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What are the solutions to the Israel Palestine conflict?

What started as intercommunal violence between Israelis and Arabs in the 1920s evolved over the course of the twentieth century into a full-blown civil war and open conflict. After much bloodshed and the dawn of a new century, what would a solution to the Israel-Palestine situation look like? Is peace even a possibility for one of the world's longest-running conflicts?

A one-state solution

Israelis and Palestinians must be united under a single, binational state. Both Israeli Jews and Palestinian Arabs would enjoy the same legal and civil rights and live under a government in which both religions are represented.

No progress has been made on a two-state solution

Negotiations on a two-state solution have proven ineffective. It is time to change tact and explore one-state options. Explore

Overcomes border issues

A one-state solution is essential for avoiding drawing up unpopular and divisive borders. Explore

Agreeable to demands on both sides

The Palestinians want to access and control the entirety of Israel, and Israel wants to be the sole policy determinant in the 'state'. Where both Palestinians and Israelis are voters and equal citizens, both autonomy and access are provided to all peoples. Explore

A two-state solution

There must be two separate, independent states, one Israeli and one Palestinian, each with its own government and full autonomy over its domestic and international affairs.

There are already logical borders

The June 4, 1967 border divisions with agreed land swaps clearly define Israeli and Palestinian territory. Explore

Natural homelands

Both Palestinian Arabs and Israeli Jews would be able to establish a natural homeland. This would respect the nationalist feelings in the region and create an opportunity for equal and shared existence in the Holy Land. Explore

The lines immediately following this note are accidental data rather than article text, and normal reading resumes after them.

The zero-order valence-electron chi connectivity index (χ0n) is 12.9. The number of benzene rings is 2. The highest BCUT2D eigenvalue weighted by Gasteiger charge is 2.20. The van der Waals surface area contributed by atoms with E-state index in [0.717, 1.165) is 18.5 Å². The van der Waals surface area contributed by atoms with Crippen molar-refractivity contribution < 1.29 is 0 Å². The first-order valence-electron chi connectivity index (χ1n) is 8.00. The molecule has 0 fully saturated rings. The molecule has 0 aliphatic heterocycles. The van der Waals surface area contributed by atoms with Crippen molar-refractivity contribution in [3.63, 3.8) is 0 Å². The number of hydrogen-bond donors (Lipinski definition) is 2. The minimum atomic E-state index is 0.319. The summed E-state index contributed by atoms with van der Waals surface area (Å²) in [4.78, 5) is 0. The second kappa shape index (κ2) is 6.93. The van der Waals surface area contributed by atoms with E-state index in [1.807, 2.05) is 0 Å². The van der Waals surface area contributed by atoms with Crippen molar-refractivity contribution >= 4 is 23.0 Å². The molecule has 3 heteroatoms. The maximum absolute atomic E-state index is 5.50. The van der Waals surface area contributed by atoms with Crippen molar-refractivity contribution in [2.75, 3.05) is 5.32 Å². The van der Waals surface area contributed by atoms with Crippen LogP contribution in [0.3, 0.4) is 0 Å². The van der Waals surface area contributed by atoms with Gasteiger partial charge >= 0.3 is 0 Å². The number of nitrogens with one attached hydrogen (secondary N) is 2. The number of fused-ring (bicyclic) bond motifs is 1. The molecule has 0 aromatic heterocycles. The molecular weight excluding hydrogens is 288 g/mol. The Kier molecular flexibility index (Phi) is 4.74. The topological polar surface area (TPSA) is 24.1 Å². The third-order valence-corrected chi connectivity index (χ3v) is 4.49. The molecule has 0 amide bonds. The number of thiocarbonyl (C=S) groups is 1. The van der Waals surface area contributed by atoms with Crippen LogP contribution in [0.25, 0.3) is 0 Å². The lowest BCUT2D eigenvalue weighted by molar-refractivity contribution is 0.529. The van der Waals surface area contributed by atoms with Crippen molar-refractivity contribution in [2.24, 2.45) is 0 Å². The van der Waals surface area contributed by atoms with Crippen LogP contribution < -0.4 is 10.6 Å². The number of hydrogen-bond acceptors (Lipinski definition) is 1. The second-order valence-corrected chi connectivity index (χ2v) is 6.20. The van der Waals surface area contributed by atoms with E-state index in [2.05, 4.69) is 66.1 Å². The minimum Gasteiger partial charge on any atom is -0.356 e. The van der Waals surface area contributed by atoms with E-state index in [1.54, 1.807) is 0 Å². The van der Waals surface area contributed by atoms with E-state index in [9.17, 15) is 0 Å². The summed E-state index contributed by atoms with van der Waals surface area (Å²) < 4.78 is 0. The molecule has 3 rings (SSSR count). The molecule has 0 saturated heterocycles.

The most popular outcome

A two-state solution is the most popular outcome for those living in the region. Explore

Right of return

A two-state solution would solve the issue of Palestinian refugees who wish to return to their homeland. Explore

Israeli-Palestinian confederation

Israel and Palestine would form a mini-EU. Under the terms of the bloc, each state would have its own government but both governments would cooperate on economic, security, environmental and natural resource matters.

Everyone can stay where they are

Under a confederation, nobody would need to relocate. If Israel and Palestine formed a united government, while maintaining their separate identities, they could coexist peacefully. Both states would stay where they are and allow citizens to easily travel between the two states. Explore

Autonomy plus

Autonomy plus would allow Palestinians the freedom to control their own local governments and schools but within the state of Israel.

There is no solution to the Israel Palestine conflict

The political objectives of both sides, coupled with the current political climate, mean that no solution to the Israel-Palestine conflict is available.

No trust

Without trust, neither side can negotiate for a lasting solution to the conflict. Explore

No Israeli incentive

On the Israeli side, there is little incentive to secure a solution to the conflict. Explore

The US is not a viable peace broker

The US is one of the few nations capable of brokering peace but it is not willing to do so. Explore

Internal Palestinian divisions

Internal divisions among Palestinians make negotiations impossible. Explore
This page was last edited on Wednesday, 5 Feb 2020 at 17:41 UTC